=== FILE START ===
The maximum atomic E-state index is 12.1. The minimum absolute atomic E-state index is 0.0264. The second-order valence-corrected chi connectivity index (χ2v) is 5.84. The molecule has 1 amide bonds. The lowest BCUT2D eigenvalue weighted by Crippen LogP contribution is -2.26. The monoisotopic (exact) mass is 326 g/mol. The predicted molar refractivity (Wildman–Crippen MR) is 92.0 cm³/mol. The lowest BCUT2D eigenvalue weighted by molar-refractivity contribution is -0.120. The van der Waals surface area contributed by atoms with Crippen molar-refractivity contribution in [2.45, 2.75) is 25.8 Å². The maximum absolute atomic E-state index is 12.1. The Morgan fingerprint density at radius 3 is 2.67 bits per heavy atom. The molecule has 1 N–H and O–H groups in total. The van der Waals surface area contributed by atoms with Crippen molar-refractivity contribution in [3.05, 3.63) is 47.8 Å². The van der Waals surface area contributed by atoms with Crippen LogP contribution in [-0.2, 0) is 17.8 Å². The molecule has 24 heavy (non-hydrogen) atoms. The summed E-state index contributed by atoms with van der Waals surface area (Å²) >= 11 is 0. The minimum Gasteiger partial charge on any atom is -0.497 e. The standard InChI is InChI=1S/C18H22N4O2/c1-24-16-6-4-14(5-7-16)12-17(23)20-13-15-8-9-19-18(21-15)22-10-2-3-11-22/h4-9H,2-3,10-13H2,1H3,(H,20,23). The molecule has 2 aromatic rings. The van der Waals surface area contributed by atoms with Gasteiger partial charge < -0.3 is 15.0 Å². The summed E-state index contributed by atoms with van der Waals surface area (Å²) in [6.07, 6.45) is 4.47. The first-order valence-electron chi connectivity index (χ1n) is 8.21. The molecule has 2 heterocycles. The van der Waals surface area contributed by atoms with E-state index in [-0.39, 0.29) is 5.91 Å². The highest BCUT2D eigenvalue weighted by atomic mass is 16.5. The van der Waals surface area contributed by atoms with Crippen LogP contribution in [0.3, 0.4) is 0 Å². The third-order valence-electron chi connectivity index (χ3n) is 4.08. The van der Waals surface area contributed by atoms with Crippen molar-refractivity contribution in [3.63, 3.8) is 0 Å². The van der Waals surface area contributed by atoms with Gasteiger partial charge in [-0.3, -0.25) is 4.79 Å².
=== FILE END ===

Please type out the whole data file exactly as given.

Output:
The maximum atomic E-state index is 12.1. The minimum absolute atomic E-state index is 0.0264. The second-order valence-corrected chi connectivity index (χ2v) is 5.84. The molecule has 1 amide bonds. The lowest BCUT2D eigenvalue weighted by Crippen LogP contribution is -2.26. The monoisotopic (exact) mass is 326 g/mol. The predicted molar refractivity (Wildman–Crippen MR) is 92.0 cm³/mol. The lowest BCUT2D eigenvalue weighted by molar-refractivity contribution is -0.120. The van der Waals surface area contributed by atoms with Crippen molar-refractivity contribution in [2.45, 2.75) is 25.8 Å². The maximum absolute atomic E-state index is 12.1. The Morgan fingerprint density at radius 3 is 2.67 bits per heavy atom. The molecule has 1 N–H and O–H groups in total. The van der Waals surface area contributed by atoms with Crippen molar-refractivity contribution in [3.05, 3.63) is 47.8 Å². The van der Waals surface area contributed by atoms with Crippen LogP contribution in [-0.2, 0) is 17.8 Å². The molecule has 24 heavy (non-hydrogen) atoms. The summed E-state index contributed by atoms with van der Waals surface area (Å²) >= 11 is 0. The minimum Gasteiger partial charge on any atom is -0.497 e. The standard InChI is InChI=1S/C18H22N4O2/c1-24-16-6-4-14(5-7-16)12-17(23)20-13-15-8-9-19-18(21-15)22-10-2-3-11-22/h4-9H,2-3,10-13H2,1H3,(H,20,23). The molecule has 2 aromatic rings. The van der Waals surface area contributed by atoms with Gasteiger partial charge < -0.3 is 15.0 Å². The summed E-state index contributed by atoms with van der Waals surface area (Å²) in [6.07, 6.45) is 4.47. The first-order valence-electron chi connectivity index (χ1n) is 8.21. The molecule has 2 heterocycles. The van der Waals surface area contributed by atoms with E-state index in [-0.39, 0.29) is 5.91 Å². The highest BCUT2D eigenvalue weighted by atomic mass is 16.5. The van der Waals surface area contributed by atoms with Crippen LogP contribution in [0.3, 0.4) is 0 Å². The third-order valence-electron chi connectivity index (χ3n) is 4.08. The van der Waals surface area contributed by atoms with Crippen molar-refractivity contribution in [3.63, 3.8) is 0 Å². The van der Waals surface area contributed by atoms with Gasteiger partial charge in [-0.3, -0.25) is 4.79 Å².